Ah -- December, the end of the year! December is often a pretty wet and/or snowy month and this might make sky gazing a real challenge. I am sure there will be the occasional clear night, a good thing for skywatchers who can become "star-starved" in the winter. Speaking of winter, the winter solstice occurs on Dec. 21 at 5:23 EST. If there are a few clear nights, December is crammed with interesting things in the sky and will repay observation.
If you are up at about dawn, you will notice very bright Venus in the east/southeast. If one has a telescope that is able to resolve it, Venus is just short of "half-Venus" and its apparent size is nearly as big as it can get. Venus is not the most interesting of planets, given it is all white and featureless, but Galileo noted that Venus had phases similar to those of the Moon, and this fact supported the Copernican view of the solar system where the Sun is the center of the solar system and the planets revolve around it.
Tiny Mercury, closest to the Sun, can be seen with the naked eye, low to the horizon below Venus, about 45 minutes before dawn around Dec. 15. It will be in the southeast. Six days later, it will be close to the gas giant Jupiter, but these two will be low to the horizon unless you have a flat or sloping away horizon unobstructed by buildings or trees. If you have a telescope of about 3 inches, you might be able to see Mercury as a ¾-lit tiny disk. This will be a real challenge.
Comet hunters haven't seen a good, bright comet for about two years. This may change in December because Comet 46P/Wirtanen will be only about 7.6 million miles away from Earth. How bright will this comet be? The majority of astronomers say this comet will reach only magnitude 7. If this is as bright as it gets, it will only be visible in large binoculars or a telescope. It will be a challenge to find if it is only this bright. However, some astronomers think it will reach magnitude 4 and this will make it visible to the naked eye under dark skies. Where could it be found? The best thing to find it would be to put the comet's name in your browser and see if there is a position map for about Dec. 16. Otherwise, this comet will be between the Pleiades star cluster and the first magnitude star Aldebaran.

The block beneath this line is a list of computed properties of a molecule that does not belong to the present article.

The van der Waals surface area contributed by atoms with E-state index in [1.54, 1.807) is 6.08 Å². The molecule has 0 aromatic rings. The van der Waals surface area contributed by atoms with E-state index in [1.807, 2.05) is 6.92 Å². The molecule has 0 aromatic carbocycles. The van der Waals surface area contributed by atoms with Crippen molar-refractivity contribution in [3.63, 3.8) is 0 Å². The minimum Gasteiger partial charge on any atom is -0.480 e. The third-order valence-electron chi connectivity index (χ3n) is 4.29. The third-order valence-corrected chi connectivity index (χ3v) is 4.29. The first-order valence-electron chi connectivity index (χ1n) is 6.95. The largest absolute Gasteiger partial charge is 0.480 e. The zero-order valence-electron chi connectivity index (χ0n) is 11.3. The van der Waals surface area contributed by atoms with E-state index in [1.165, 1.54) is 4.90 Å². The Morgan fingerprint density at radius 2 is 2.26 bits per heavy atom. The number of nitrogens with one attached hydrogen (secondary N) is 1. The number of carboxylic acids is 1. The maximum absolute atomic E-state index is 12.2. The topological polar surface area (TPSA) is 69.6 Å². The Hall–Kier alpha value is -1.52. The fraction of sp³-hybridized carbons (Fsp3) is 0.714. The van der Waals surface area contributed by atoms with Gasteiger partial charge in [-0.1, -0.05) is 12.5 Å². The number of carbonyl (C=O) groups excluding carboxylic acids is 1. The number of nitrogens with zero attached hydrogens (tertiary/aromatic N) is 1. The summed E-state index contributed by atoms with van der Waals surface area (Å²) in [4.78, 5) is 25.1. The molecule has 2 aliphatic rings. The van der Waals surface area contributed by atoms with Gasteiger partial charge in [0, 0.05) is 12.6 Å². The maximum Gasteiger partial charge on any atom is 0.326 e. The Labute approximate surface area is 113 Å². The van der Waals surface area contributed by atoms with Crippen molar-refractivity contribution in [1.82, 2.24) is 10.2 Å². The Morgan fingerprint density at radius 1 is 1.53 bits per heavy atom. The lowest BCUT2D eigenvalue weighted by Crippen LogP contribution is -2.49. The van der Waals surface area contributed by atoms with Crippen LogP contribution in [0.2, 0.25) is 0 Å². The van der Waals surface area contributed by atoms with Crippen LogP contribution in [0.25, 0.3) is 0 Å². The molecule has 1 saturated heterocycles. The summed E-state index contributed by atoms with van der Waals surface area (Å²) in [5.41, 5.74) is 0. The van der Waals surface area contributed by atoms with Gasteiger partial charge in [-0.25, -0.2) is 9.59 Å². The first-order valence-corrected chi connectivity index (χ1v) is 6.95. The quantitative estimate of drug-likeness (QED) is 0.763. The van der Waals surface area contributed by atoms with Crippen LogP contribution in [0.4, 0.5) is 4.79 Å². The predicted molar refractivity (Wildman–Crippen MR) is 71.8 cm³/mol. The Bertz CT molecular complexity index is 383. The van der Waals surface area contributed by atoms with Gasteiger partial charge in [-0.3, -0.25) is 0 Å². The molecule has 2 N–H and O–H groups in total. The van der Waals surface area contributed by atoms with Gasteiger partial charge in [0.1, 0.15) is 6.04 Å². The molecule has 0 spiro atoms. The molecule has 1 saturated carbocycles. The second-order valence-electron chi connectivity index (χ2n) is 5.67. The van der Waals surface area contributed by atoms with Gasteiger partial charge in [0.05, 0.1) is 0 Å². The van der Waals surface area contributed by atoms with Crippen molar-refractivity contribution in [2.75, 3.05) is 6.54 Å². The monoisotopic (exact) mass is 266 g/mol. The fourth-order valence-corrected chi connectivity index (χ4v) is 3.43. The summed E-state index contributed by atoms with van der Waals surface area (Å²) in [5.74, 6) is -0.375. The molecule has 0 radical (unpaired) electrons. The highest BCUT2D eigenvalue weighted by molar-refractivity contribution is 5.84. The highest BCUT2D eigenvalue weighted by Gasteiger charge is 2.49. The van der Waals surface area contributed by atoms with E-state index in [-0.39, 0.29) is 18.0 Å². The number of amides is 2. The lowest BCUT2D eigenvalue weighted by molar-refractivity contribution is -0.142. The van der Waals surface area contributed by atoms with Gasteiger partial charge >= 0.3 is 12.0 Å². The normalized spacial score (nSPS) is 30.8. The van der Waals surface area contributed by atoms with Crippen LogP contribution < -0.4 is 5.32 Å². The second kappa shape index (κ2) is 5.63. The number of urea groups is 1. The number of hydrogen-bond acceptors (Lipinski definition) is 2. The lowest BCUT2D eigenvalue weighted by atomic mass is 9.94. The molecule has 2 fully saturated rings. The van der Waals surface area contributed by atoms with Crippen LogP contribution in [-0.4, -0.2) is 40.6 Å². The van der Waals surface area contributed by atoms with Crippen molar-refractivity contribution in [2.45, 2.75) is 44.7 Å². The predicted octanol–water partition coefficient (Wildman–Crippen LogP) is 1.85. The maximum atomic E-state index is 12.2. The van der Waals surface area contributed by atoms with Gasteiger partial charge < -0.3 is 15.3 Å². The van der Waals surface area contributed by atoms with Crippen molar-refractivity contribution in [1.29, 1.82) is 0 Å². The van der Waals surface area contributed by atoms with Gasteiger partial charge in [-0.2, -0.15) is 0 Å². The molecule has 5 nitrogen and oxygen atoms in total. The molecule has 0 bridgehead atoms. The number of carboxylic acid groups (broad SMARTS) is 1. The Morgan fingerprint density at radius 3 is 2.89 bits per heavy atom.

This discussion of Comet 46P/Wirtanen leads me to this month's stargazing challenge. Find the Pleiades. The Pleiades is a beautiful little cluster of stars lying nearly overhead and a bit directly east in December. Some have seen it already but have not realized what it is. Some confuse it with the Little Dipper, but this is not correct. The Pleiades, sometimes called the Seven Sisters and mentioned in Scripture, is a group of several stars, bluish in color, that are all about the same age and quite inherently bright. They can be seen quite easily with the naked eye. However, in about 50mm binoculars, they are a very beautiful sight indeed! And, if you can find the Pleiades, you stand a good chance, if you use those same binoculars and a map found on your browser, of finding Comet 46P/Wirtanen.
The yearly appearance of the Geminid meteor shower peaks before dawn on Dec. 14 and there will be no Moon to compete with seeing them. Of course, it will be cold, and perhaps cloudy, but if you are into meteor showers, find a dark site and face east about half-way down toward the horizon. The so-called center of the radiant is the constellation Gemini, The Twins, and around there you could see some nice zingers.
Saturn and Mars are still observable in the south/southwest, with Saturn's rings about as open as they get as seen from Earth.
Merry Christmas and a Happy new year! On Dec. 26, I will be 75 but still just as enthusiastic as I ever was about the night sky.
-- David Cater is a former faculty member of JBU. Email him at email@example.com. Opinions expressed are those of the author.Editorial on 12/05/2018
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